Studies have shown that citrus scents alleviate stress by boosting another hormone that affects mood, norepineprhine. If you’re not around an orange or lemon, put some citrus essential oil on a scarf or handkerchief to keep with you throughout the day or use a diffuser to fill your home or office with a mood-boosting scent. Essential oil companies also make special blends to help you relax and improve your mood (Aura Cacia Essential Oils and Blends, $7-$10, and Aromatherapy Vaporizer, $65, at Whole Foods and auracacia.com).
Squeeze and Breathe
Squeeze the fleshy spot between your index finger and thumb. Take a deep breath and apply firm pressure to this acupressure point for 30 seconds. This helps you reduce stress and tension in your upper body. You can even do it while talking to someone and they won’t even know it.
Play the What Do I Like Game
As I mentioned before, if you’re feeling stressed, you’re probably focusing on something you don’t like, which triggers your body’s stress response so swap the negative thoughts out for positive ones with a quick game. Refocus your mind to a more positive state by looking around and asking yourself what you like or what is going well in your life. If you’re talking to someone, think about what you like about that person. Or look around your environment and ask yourself about what you like in it? The color of the walls? A warm fire on a cold night? It’s likely you’ll feel lighter and happier within a few minutes. And a more positive outlook helps you handle any challenges that come your way.
Put the Brakes on Overwhelm by Being Present
If you find yourself getting really overwhelmed (maybe you just learned about a big, unexpected expense in the midst of all the holiday spending or that a family member just went into the hospital–something that seems to happen more often this time of year), you can put the brakes on anxiety by getting present. Get in touch with your five senses. Ask yourself what are 2-3 things you can see. Then move on to what you can smell, taste, touch and hear. This simple exercise will stop the runaway train in your brain and regain your sanity.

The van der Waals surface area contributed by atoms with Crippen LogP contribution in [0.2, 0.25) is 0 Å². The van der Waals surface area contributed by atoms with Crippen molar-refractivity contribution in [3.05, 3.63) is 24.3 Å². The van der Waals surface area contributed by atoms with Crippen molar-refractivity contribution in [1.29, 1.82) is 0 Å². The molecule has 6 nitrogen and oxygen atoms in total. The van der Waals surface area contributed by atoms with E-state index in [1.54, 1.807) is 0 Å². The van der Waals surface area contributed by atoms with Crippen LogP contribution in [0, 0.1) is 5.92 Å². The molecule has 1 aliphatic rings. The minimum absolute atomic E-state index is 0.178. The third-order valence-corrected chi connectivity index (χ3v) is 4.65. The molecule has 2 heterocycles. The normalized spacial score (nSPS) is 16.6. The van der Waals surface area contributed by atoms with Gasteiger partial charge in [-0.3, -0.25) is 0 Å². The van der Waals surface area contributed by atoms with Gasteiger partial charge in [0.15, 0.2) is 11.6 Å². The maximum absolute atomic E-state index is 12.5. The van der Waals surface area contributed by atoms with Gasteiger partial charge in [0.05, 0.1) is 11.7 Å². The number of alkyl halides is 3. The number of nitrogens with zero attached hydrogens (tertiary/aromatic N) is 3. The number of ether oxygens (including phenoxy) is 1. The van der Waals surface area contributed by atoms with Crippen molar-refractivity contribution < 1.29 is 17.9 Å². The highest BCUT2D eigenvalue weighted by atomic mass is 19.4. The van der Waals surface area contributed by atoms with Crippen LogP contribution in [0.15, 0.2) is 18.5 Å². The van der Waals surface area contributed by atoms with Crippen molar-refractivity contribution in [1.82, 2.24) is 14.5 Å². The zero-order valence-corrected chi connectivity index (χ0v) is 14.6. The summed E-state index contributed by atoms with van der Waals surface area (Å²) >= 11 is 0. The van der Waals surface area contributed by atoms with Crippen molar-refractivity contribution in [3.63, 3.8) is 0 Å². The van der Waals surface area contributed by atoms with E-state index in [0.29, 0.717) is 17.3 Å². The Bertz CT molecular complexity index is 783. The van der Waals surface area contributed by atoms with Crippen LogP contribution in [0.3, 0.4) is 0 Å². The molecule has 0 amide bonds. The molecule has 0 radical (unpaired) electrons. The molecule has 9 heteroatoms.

Laughter reduces stress hormones so make time for funny movies, books and videos. Yes, those funny cat and dog videos on YouTube are actually therapeutic. You might also consider taking a laughter yoga class for an extra boost.
The world won’t end if everything at your holiday gathering isn’t perfect or you didn’t get the perfect gift. People care about you. Focus more on connecting and enjoying time with everyone.
Put Away the Smartphones
All that buzzing and beeping increases your stress levels by invoking your fight or flight response by boosting adrenaline. You’ll also be available to connect better with friends and family if you’re not on your phone every few minutes.
Get a Massage
Play Your Favorite Music
Research has shown that hearing music you like relaxes blood vessels and increases blood flow, which is calming and good for your heart, so turn off the TV and turn on some tunes.
Do Less and Enjoy More
It’s tempting to accept every invitation and do lots of things to show your love for friends and family. If you end up feeling totally stressed though, that doesn’t exactly add to anyone’s holiday joy. Instead take care of yourself and say no to some invites. As you say no to some things, you give yourself space to say yes to things you really, truly want to do, which may be a special holiday party… or a quiet night at home on your own to regroup and unwind.
Make sure you always have something to look forward to. It can be something simple–whether it’s getting together with friends or hugging your dog–this simple act can make life a whole lot more fun and enjoyable.